Signs of Addiction Can Be Subtle Among Professional Helpers

An interesting article appeared online regarding the more subtle signs of addiction. The author, Ms. Melanie Haiken claims that knowing whether someone you love has a problem with drugs or alcohol is not always as obvious as you might think. People tend to stereotype the typical alcoholic as someone staggering around with a bottle in a paper bag. Many addicted people have fallen prey to “managed” habits and they are quite skilled in covering up their addictive behavior. She shares some of the secret signs of addiction which include numerous covert behaviors that help the addict to hide what they are doing.

I believe this to be particularly true for helping professionals who have gotten into addictive patterns as a way to distract themselves from the Second-Hand Shock they have developed over time. Self-medicating is a common, albeit counter-productive and potentially dangerous, method for quieting and numbing the overstimulated mind and body that results from absorbing trauma content. Alcohol, Vicodin, Hydrocodone, Oxycodone, Valium and other benzodiazepines, Cocaine, Marijuana, and  other stimulants all rank high among drugs of choice for professional helpers.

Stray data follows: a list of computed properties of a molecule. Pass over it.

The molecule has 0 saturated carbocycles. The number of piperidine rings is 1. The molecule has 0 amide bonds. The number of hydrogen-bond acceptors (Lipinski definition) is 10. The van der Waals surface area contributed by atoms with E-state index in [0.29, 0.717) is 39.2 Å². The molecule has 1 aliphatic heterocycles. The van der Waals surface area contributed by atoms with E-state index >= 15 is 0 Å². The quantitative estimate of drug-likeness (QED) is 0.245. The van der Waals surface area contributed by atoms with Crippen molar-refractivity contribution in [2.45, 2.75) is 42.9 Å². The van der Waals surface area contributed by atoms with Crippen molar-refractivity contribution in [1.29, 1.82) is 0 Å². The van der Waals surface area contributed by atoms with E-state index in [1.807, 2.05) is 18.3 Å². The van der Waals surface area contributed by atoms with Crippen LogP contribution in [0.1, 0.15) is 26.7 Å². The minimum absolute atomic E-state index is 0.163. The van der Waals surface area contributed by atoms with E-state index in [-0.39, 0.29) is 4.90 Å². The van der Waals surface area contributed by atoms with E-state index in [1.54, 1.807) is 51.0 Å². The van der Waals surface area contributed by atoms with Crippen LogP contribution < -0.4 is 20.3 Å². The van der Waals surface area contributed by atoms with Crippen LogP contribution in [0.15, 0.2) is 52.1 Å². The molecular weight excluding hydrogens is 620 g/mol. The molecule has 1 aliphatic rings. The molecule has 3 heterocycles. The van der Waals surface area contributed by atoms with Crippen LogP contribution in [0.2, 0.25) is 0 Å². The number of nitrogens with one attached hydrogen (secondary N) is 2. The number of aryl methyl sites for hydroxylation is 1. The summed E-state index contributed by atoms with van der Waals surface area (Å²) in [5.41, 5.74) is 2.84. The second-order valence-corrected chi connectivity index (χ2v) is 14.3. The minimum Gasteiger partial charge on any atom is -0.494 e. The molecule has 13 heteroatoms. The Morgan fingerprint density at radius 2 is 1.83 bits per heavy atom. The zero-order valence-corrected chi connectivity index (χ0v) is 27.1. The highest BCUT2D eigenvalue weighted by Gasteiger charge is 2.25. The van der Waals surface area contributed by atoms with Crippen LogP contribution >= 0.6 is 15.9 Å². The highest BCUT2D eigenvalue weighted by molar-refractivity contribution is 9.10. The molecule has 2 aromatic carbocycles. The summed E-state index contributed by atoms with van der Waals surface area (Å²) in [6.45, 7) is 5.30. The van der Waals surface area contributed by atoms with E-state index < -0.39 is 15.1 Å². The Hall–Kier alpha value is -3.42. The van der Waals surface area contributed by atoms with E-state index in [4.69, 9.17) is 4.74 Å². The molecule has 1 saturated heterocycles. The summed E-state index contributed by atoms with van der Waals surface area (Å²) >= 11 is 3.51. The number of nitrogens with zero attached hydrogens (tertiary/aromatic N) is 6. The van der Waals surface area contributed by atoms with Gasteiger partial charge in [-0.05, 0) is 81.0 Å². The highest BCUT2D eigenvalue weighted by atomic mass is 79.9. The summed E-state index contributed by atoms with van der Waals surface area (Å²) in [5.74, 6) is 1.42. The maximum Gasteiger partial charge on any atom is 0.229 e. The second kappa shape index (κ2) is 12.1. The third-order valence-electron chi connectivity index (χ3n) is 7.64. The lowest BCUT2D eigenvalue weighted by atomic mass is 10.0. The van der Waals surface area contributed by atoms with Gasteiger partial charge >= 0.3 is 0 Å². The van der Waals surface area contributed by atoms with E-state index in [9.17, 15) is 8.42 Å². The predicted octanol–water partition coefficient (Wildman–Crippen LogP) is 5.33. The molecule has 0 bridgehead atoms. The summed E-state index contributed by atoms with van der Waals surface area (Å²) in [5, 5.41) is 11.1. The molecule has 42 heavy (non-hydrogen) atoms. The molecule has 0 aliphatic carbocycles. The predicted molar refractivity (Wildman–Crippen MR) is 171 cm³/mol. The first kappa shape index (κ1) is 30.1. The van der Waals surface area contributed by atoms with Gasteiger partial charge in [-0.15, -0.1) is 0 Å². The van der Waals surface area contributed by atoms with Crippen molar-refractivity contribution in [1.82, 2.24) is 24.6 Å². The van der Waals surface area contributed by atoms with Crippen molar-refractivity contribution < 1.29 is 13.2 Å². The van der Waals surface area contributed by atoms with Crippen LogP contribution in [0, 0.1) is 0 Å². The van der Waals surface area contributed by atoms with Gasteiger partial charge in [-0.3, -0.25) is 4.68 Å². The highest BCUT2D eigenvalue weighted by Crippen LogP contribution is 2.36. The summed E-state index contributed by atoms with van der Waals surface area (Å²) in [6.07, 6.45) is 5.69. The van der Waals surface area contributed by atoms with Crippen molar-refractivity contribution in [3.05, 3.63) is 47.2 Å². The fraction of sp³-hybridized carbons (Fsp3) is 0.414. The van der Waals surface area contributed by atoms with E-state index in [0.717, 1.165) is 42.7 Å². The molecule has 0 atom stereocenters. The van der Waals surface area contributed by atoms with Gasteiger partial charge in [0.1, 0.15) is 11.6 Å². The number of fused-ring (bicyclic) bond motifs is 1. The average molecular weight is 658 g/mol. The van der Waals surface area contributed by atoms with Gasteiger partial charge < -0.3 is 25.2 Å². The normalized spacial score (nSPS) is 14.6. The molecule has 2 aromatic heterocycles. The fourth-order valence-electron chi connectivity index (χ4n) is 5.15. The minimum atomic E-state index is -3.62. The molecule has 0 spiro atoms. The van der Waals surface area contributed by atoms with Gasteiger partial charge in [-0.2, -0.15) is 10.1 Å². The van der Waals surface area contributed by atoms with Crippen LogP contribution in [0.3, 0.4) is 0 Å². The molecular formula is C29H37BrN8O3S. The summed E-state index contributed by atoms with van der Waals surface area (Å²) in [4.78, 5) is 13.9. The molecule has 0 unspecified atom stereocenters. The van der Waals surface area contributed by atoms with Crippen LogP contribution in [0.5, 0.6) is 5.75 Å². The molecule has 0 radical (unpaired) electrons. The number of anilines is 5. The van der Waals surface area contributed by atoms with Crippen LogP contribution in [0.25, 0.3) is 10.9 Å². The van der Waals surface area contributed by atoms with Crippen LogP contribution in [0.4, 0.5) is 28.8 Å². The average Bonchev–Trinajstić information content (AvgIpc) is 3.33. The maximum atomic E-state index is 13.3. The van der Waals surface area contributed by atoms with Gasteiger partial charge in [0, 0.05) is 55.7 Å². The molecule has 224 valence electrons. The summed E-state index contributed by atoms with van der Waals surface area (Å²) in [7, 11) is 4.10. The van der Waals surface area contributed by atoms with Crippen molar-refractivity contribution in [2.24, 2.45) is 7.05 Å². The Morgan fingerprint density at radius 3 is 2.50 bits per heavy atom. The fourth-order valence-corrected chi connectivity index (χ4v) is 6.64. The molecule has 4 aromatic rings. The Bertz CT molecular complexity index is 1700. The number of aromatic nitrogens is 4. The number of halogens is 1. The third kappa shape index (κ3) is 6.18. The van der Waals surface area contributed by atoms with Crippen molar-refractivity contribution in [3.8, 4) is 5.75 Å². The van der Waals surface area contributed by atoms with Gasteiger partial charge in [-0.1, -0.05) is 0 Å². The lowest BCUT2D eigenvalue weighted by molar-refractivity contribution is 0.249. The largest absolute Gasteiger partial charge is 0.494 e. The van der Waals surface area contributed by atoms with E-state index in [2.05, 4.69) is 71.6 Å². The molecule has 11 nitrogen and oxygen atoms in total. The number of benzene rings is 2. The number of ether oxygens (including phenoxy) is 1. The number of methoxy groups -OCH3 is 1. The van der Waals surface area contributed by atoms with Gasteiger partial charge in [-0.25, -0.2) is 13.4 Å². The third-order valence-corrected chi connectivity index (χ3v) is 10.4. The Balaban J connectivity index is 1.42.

Most people who work in a helping system are too close and too involved to clearly recognize the addictive process when they are in it.  If and when they become addicted, they become”sophisticated” addicts until they have a rock bottom experience that brings them to their knees.  Many of them come from addictive and/or dysfunctional families and are unwittingly replaying their unresolved historical pain.

Frequently, colleagues and peers enable the addicted professional by ignoring or minimizing the issue. They fear the loss of work and loss of professional respect. Spouses and families will tend to let it go on too long because they fear loss of their lifestyle and discovery by the community. They are enabling the helper, rather than acknowledging the price helper is paying for the precious work they do.

I believe that addiction is a more pervasive problem in the helping professional community than is documented or acknowledged.  In Vicki Carpel Miller’s and my study of Vicarious Trauma, we found a strong correlation between the neuroscience of Vicarious Trauma and the neuroscience of Addiction.  We found that many professionals are addicted to helping, itself.

Vicki and I want to raise awareness of this problem and encourage others to address it in the spirit of caring for our helpers who struggle with addiction and with their own psychological and spiritual well-being on a daily basis. Addiction is not really the problem, it is the “solution” for the struggling helper who can not tolerate the pain of Second-Hand Shock.

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